Time may be up for Eagles' Reid
In walking away from the field for good at the tender age of 42 in 1978 — and retiring to the broadcast booth, and to lending his name to a computer craze, never again to return to the sideline — Hall of Famer John Madden opined that no one should coach the same team for more than 10 years.
ABOUT THE AUTHOR
If Madden was correct in his assessment, and the always-opinionated Madden normally is spot-on in important matters of both football and life, then Andy Reid is already two years beyond his coaching expiration date.
Madden would never suggest, of course, that Reid retire after a dozen seasons of prowling the Eagles' sideline. But in this city, particularly after Sunday's 17-12 loss to the despised Washington Redskins and expatriate quarterback Donovan McNabb, that might just leave Madden in the minority when it comes to matters that involve Reid's shelf-life.
With a record of 2-2 at the season's quarter pole, mediocrity defined, the Eagles seem to be at a crossroads.
And maybe Reid, the NFL's second longest tenured coach in terms of continuous service to the same franchise, is, too.
The ugly loss to the Redskins, who clearly outplayed the homestanding Eagles in virtually every facet of the game, rubbed open some scars for Reid with the folks who fork over big bucks to second-guess him. Among them: His clock-management skills. The absence of a running game. The perception that Reid and his staff don't adjust well in-game. Some head-scratching play-calling. An inability to dominate teams in the really big games.
All of those things were on display Sunday afternoon and Reid never offered a fair or satisfactory rationalization for any of them. Anyone who has ever attended a Reid postgame news conference knows what to expect: Reid is typically gracious, but there is always the unspoken question of whether his patience with the assemblage of inquisitors will expire before his comatose audience does.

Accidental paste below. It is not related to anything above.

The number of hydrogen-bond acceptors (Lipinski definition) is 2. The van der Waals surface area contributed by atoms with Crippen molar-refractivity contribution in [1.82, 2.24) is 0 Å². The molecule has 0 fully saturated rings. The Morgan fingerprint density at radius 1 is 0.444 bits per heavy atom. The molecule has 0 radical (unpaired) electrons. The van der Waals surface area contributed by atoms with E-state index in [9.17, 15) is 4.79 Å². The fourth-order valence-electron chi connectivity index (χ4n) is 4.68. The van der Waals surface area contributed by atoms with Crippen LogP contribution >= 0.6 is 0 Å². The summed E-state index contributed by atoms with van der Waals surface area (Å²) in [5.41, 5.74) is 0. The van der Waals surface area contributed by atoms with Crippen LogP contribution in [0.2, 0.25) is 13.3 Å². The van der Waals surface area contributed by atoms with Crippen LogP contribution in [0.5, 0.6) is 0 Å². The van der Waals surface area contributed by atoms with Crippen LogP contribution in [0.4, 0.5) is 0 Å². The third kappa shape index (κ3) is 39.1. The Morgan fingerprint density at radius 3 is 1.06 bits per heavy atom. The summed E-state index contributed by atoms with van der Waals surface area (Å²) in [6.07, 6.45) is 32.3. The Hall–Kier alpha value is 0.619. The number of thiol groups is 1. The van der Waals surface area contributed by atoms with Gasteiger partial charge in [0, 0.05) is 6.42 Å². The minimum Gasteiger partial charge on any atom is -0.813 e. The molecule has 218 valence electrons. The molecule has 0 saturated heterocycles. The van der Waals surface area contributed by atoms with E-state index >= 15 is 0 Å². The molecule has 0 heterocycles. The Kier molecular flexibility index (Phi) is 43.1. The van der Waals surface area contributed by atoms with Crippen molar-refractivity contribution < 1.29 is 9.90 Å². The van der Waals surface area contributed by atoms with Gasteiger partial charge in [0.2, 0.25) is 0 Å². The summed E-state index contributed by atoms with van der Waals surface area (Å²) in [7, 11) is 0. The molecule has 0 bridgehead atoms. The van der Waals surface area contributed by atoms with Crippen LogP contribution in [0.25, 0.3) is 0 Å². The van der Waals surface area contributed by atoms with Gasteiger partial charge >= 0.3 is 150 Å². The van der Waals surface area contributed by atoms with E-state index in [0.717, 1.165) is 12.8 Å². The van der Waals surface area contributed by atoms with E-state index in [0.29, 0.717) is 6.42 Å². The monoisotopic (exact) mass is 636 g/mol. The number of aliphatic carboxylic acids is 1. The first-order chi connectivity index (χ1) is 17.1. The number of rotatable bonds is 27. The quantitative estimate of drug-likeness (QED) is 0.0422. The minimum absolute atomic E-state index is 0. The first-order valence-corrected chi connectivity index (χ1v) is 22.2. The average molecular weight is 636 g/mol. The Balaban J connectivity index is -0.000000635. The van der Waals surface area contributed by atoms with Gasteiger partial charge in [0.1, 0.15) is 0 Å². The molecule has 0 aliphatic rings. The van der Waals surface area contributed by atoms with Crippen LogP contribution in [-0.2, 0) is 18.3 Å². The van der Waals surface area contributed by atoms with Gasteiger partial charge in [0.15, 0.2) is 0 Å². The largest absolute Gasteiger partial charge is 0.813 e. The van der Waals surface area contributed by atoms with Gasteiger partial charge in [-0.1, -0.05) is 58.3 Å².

A walking sound bite he ain't.
His explanation of a late second-quarter call, when the Eagles were flagged for an inexcusable and inexplicable delay of game after a timeout and a lengthy review of a LeSean McCoy run — the series ended with a David Akers 23-yard field goal — left a lot of people scratching their heads. Reid thought the call left Philadelphia with a fourth-and-inches play and, after the ball was placed and the play clock wound, it was more like fourth-and-one.
Said Reid: "I take full responsibility."
If he doesn't, angry radio talk-show regulars — and this city is toxic with enthusiasts who love dialing up such gab-fests to vent their ire — will make sure he does. In a town where the first part of the equation in any love-hate relationship only exists following a victory, the phone lines are certain to sizzle.
Just as venomous can be the newspapers, one of which on Monday morning noted that Reid only knows two speeds for making decisions, "slow and slower," and also termed him an "in-game bungler."